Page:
**Taught by Patrick Hebron at ITP, Fall 2016**

Previous Edition: Fall 2015

This course aims to introduce *machine learning*, a complex and quickly evolving subject. In the first half of the semester, we will investigate the conceptual and technical workings of a few key machine learning models, their underlying mathematics and their philosophical value in understanding the general phenomena of learning and experience. In the second half of the semester, we will focus on the development of software projects that apply machine learning to real-world problems.

- Anderson, Britt.
*Computational Neuroscience and Cognitive Modelling: A Student's Introduction to Methods and Procedures.*Los Angeles: SAGE, 2014.

- Introductions
- What is Learning?
- Categories of Machine Learning Algorithms
- Machine Memorization vs. Machine Learning
- Getting Started in Python

- Homework Review
- A Brief Tour of Fuzzy Logic
- A Brief Tour of Graph Theory
- Dimensions from 1 to N
- Linear Algebra Primer (Part 1)

- Homework Review
- A Brief Look at k-means clustering
- The Perceptron
- Getting Started with Plotting in Python and Matplotlib

- Homework Review
- Linear Algebra Primer (Part 2)
- Calculus Primer
- The Multilayer Perceptron

- Homework Review
- A General Methodology for Working with Neural Networks
- Working with Data
- Practical Limitations in Supervised Learning
- Index, Icon and Symbol: Charles Peirce's Theory of Signs
- An Introduction to Unsupervised Learning

- Homework Review
- The Restricted Boltzmann Machine
- The Deep Belief Network
- What Deep Learning Can Tell Us About Learning in General

- Homework Review
- Embedding Spaces: Self-Organizing Maps, t-SNE and word2vec
- The Design Implications of Machine Learning

- Homework Review
- Practical Considerations for Application Development
- Project Development: From Intuition to Exploration

- Homework Review
- An Introduction to Recurrent Neural Networks
- Project Development: From Exploration to Formalization

- Homework Review
- An Introduction to Convolutional Neural Networks
- Project Development: From Formalization to Iteration

- Homework Review
- What is Learning?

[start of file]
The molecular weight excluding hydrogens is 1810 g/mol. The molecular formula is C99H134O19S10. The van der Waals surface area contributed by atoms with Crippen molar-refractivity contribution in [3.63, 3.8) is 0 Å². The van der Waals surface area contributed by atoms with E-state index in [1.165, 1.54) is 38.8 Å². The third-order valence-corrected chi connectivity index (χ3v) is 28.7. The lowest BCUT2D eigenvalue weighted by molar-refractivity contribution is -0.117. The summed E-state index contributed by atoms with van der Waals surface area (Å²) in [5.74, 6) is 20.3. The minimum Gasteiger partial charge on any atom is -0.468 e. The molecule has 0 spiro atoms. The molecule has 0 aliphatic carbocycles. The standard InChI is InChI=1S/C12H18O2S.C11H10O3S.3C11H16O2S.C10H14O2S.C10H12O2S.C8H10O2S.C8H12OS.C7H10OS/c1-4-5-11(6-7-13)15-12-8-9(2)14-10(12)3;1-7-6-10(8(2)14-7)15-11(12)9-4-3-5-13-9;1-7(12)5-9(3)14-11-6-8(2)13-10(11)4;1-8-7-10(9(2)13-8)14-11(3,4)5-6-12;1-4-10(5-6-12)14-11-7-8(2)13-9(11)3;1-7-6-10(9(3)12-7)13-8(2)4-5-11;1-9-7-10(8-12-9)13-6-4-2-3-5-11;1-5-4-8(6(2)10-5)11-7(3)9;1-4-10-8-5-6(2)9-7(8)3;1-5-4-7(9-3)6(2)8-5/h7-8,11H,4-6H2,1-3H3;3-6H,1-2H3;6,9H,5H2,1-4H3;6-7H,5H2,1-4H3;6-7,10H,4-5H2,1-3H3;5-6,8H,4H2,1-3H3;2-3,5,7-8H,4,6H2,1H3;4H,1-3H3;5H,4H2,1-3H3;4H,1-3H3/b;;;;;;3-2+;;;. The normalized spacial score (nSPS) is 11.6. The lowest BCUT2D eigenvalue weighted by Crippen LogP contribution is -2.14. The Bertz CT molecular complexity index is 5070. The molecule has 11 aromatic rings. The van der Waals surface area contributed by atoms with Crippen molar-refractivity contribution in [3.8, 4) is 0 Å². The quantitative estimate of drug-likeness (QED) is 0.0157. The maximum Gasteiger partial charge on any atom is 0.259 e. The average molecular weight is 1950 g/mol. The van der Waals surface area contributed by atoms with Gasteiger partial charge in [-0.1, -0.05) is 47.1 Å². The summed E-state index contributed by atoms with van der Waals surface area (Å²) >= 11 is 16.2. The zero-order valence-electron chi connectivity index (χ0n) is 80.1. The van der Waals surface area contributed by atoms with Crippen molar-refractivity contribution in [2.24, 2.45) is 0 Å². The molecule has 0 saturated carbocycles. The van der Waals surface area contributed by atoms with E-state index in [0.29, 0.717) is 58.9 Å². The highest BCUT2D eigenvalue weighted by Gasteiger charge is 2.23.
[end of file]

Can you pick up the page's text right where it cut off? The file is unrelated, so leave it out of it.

- Project Development: From Iteration to Reflection on Process

- Student Project Presentations
- Final Thoughts

Before an advancement in machine learning is distilled into textbooks, tutorials, blogs and open-source implementations, it is generally introduced in the form of an academic research paper. Many of these papers can be found at Arxiv and the other sites listed in the Academic Research Tools section below. These documents are not easy to read - they often describe ideas using mathematical nomenclature and assume that the reader is already familiar with the subject. Yet, these research papers are the best way to access the current cutting edge within machine learning. For this reason, it is important to become familiar with the format and decyphering its contents. To aid this process, we will read and discuss a *primary source* research paper each week. The primary source readings are labeled as such in the syllabus.

**Python Installation Resources:**

**Python Resources:**

- Python Tutorials
- Python Visualizer
- Python for Programmers
- Introduction to NumPy
- NumPy Tutorial
- Matplotlib Examples

**Math for Machine Learning:**

- Some Basic Mathematics for Machine Learning by Iain Murray and Angela J. Yu
- Math for Machine Learning by Hal Daume
- Machine Learning Math Essentials Part I by Jeff Howbert
- Machine Learning Math Essentials Part II by Jeff Howbert
- Immersive Linear Algebra by J. Ström, K. Åström, and T. Akenine-Möller
- Linear Algebra by Khan Academy
- Probability and Statistics by Khan Academy
- Differential Calculus by Khan Academy

**Academic Research Tools:**

**Going Further:**

- Deep Learning Tutorials
- Awesome Deep Learning Resources
- Deep Learning Frameworks
- Deep Learning: An MIT Press book in preparation by Yoshua Bengio, Ian Goodfellow and Aaron Courville
- Coursera: Neural Networks for Machine Learning by Geoffrey Hinton
- Coursera: Machine Learning by Andrew Ng